Jul 05, 2012|
What’s the story behind the Obscene series, and particularly “Goddess of Democracy”?
The idea for Obscene stems from when Prime Minister Yingluck Shinawatra came to power. As every Thai knows, she came to power because of her brother, Thaksin Shinawatra, who is still the real PM. The government and its key supporter group, the Red Shirts, have been putting out all sorts of propaganda trying to portray Yingluck as a champion of democracy. The PR machine particularly uses gender as a tool for gaining political popularity and avoiding lawful scrutiny by making her legitimate accusers appear like macho bullies. You might think that having a beautiful woman as Prime Minister would soften political conflict in the country, but for me her female beauty is a cynical disguise for violence. That’s why my “Goddess of Democracy” is armed, to protect her constitution.
Is there any relation between these works and Shakespeare Must Die?
I was director of photography for Shakespeare Must Die, but there’s no direct relation between the film and the exhibition, except both heavily incorporate the color red and use the lighting style of Italian Baroque master painter Caravaggio. I love dramatic expression and composition. Director Ing Kanjanavanit’s choice to use red in the movie is based on all the blood imagery in Macbeth, but my use of red in Obscene is a specific reference to the Yingluck government.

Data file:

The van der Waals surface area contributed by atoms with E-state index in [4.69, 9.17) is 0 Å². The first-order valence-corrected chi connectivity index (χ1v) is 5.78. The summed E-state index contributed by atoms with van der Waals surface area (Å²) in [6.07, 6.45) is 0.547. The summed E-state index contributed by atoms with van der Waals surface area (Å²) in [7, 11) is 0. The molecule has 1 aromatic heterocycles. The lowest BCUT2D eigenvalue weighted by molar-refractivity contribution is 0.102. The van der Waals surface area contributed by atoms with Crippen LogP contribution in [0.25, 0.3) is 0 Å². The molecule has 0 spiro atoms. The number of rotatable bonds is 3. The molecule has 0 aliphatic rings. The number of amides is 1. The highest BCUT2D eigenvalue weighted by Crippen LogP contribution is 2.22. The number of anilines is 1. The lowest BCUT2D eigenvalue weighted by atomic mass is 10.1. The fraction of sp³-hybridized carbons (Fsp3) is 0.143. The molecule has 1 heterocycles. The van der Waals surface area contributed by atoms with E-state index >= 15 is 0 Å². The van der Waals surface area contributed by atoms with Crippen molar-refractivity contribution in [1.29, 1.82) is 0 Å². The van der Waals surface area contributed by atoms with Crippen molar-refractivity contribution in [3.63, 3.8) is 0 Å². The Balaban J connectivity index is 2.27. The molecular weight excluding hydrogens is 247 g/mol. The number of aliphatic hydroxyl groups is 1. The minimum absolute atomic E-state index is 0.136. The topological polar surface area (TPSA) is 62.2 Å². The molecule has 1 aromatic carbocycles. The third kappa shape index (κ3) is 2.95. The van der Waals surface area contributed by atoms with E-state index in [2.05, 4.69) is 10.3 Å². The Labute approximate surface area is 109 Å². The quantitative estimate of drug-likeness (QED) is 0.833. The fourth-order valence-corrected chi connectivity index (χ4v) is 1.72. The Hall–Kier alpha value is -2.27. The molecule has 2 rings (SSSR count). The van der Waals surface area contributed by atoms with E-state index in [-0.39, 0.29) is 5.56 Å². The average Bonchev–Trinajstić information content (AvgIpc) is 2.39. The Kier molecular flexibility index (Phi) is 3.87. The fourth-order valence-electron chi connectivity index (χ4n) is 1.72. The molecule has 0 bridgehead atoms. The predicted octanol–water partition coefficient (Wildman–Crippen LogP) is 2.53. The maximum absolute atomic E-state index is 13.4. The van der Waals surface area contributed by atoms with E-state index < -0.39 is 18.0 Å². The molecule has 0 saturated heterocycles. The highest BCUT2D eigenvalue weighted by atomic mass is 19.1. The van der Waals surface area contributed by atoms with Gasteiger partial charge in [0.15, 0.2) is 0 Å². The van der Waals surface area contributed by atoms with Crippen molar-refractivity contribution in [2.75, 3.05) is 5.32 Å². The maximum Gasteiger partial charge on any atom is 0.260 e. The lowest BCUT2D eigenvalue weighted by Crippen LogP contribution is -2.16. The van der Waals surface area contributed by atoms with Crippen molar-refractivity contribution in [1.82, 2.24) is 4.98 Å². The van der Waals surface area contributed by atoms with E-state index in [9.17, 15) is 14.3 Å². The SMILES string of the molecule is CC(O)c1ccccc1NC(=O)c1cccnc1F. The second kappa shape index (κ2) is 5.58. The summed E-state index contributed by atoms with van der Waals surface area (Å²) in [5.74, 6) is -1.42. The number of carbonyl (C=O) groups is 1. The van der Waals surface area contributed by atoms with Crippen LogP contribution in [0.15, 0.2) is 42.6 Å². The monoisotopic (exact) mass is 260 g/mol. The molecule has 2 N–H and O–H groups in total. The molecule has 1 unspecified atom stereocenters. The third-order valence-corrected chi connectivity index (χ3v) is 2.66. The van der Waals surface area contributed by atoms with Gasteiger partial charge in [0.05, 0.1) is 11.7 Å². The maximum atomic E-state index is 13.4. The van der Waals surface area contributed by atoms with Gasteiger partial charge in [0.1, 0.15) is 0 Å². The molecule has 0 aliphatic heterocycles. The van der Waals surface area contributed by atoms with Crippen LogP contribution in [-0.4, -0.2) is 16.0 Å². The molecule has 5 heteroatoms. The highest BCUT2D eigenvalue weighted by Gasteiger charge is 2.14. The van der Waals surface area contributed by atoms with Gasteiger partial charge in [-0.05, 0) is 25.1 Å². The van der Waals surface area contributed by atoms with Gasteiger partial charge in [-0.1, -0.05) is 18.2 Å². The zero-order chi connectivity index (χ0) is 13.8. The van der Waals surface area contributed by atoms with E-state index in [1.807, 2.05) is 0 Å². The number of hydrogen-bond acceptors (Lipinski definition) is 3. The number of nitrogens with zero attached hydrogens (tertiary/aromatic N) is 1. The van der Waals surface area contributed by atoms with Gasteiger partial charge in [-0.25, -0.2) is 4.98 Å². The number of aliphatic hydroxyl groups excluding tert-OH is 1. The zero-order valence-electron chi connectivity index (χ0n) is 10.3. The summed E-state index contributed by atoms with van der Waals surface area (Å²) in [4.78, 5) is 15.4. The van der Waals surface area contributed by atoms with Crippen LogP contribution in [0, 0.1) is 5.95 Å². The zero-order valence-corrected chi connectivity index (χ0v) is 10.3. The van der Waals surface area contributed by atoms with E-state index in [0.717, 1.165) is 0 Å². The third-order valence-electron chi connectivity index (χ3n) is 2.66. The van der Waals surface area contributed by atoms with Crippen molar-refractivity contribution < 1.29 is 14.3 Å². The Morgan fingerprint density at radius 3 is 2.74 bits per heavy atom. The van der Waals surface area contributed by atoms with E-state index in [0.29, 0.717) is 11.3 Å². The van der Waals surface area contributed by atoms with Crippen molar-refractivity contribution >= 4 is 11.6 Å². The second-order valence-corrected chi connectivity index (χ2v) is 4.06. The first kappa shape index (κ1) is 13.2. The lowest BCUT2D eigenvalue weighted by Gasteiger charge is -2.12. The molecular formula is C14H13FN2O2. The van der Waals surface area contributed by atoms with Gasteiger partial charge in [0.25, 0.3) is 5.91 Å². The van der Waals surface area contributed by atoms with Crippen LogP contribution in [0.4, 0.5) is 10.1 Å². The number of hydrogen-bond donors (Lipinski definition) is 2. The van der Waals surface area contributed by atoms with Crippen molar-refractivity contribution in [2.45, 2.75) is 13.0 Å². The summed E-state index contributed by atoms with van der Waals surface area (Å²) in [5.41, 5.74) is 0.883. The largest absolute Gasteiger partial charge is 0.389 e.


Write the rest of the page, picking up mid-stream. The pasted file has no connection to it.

It holds so many meanings, depending on your background. Although the red in Obscene is derived from the Red Shirts, the color has broader universal connotations. It can symbolize desire, passion, obsession, vanity and so on.
The themes of sex, politics and heroes are so central to your work. Why?
They’re the three key components of our lives, wouldn’t you agree? I should also add “greed” to that list. Every morning when you read the newspaper, these are the themes that stand out. They drive the world forward, as well as cause untold problems.
Do you think exhibitions such as yours have any influence on politicians, or the general public’s perception of politicians?
Who knows? My intention is to question whether we have a real government that’s working for the poor and under-privileged, as the propaganda says, or if it’s just self-serving. In actuality, are we, rich and poor alike, being exploited by a corrupt billionaire?
Do you have any other projects in the works?
Right now I’m just focused on fighting against the banning of Shakespeare Must Die. We’re preparing our case for the Administrative Court. We’re also working with the Thai Directors’ Association and the iLaw NGO on a Film Law amendment campaign. If we can ban the banning of films then we’ll be much closer to true democracy.